While many Gen Zs are comfortable fulfilling the final transaction online, in-store plays a crucial role in their shopping process. Gen Zs utilize stores to receive the tactile assurance they seek before committing to a purchase and two in five are still hesitant to buy certain items online. For some Gen Zs, in-store shopping is important simply for the sake of enjoying the experience. In order to connect with these shoppers, it’s crucial for retailers to recognize that no single channel is more important, but connecting through digital and physical experiences will have maximum reach.

What Gen Z said:

“It’s just easier to order online but there are some stores where it’s nice to go in and the experience is cooler like Outdoor Voices, Madewell, Anthropologie. Places like those I’ve gone in and tried stuff on and then ordered online.”

“I love online shopping because I get to just open up 40 different tabs but I like the process of shopping, and being there, trying stuff on…it’s an activity for me.”

What Mintel thinks: 

Brick and mortar isn’t dead; future shoppers will continue to head to stores based on their situation and needs. This is an indication of where brands and retailers need to focus future efforts; they should approach store strategies with quality over quantity and not overlook the importance of a physical store presence in order to attract Gen Z shoppers.

Gen Z’s are thoughtful, intentional shoppers

Despite their young age, many Gen Z consumers shop with intention and purpose, making considerate purchases as opposed to being impulsive. According to Mintel research, two in five adult Gen Z online shoppers plan most of their online purchases. They demonstrate this type of shopping behavior from the discovery process through post-transaction, showing that interactions with brands or retailers doesn’t end at purchase. Recognizing the types of research these shoppers seek is crucial to converting them from browsers to buyers – and potentially – repeat shoppers. Half of adult Gen Zs are hesitant to buy a product with no customer reviews and two in five believe it’s important to check multiple social media sources for reviews before buying. Gen Z shoppers will not be as easily swayed as some shoppers of older generations, and impulse buys are less likely to occur.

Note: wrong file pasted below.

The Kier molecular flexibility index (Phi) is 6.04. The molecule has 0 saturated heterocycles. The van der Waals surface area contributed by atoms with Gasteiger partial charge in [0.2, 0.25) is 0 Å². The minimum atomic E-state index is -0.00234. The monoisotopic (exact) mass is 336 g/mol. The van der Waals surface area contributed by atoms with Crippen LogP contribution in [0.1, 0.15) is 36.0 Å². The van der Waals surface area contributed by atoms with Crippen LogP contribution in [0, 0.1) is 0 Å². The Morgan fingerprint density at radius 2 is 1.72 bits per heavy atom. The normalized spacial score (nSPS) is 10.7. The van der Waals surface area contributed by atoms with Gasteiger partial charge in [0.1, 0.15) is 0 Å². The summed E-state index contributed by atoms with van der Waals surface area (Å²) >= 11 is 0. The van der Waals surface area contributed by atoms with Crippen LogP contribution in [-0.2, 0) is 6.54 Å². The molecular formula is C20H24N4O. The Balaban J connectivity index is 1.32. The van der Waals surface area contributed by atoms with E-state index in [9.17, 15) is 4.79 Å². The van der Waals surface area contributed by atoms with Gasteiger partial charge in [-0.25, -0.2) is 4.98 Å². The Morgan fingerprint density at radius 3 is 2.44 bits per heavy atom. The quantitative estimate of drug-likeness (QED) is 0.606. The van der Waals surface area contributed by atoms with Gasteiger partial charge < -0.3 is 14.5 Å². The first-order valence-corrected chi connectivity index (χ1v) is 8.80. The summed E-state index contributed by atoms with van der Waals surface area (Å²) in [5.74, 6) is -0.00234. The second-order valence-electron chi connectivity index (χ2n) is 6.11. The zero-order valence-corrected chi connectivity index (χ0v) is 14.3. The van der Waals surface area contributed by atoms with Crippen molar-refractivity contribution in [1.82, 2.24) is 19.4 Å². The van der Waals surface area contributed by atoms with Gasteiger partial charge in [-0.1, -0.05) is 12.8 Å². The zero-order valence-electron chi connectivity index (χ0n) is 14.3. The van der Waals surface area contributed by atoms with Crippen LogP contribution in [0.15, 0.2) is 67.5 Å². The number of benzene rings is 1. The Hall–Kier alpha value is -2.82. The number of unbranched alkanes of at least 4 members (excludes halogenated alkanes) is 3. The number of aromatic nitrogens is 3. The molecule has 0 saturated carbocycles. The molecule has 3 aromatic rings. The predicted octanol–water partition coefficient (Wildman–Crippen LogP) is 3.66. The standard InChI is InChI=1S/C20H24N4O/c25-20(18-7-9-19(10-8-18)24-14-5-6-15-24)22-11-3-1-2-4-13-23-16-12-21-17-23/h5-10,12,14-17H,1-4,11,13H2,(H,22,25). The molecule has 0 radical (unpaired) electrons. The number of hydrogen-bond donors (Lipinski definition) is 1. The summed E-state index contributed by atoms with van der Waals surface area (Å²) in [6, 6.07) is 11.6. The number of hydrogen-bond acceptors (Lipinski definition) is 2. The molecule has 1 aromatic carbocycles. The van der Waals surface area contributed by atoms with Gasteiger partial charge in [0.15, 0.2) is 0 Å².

As much as Gen Zs try to make informed purchase decisions, many are also looking to continue their education after buying. More than two in five Gen Zs watch videos on how to use products and read reviews from other users after buying online. Gaining trust may require more work from brands and retailers, but those who do can reap rewards from consumers after the transaction. Gen Zs demonstrate more social media interaction with retailers or brands post-purchase than other online shoppers. This type of endorsement from Gen Z shoppers can spur purchases among their peers, who are more willing to buy if a friend posts about it, and ultimately broadens brand awareness among this generation.

What Gen Z said: 

“I like doing my research and making sure I’m getting the best value.”

“The ‘buy now, don’t miss out’ mentality feels like a scam.”

“I may get inspiration from Instagram but it’s never an instant buy. I want to research my options.”

What Mintel thinks:

Despite the popularity of newly minted sales events and holidays like Prime Day, making a purchase for the sake of a sale goes against the cautious nature of Gen Z consumers. Instead of relying on doorbusters and slashed prices, retailers should consider teasing “must-have” or promoted items prior to the day of the event. Sharing a glimpse at featured products ahead of time and including informative details like product information, customer feedback and reviews give Gen Z shoppers the information and reassurance they need before buying.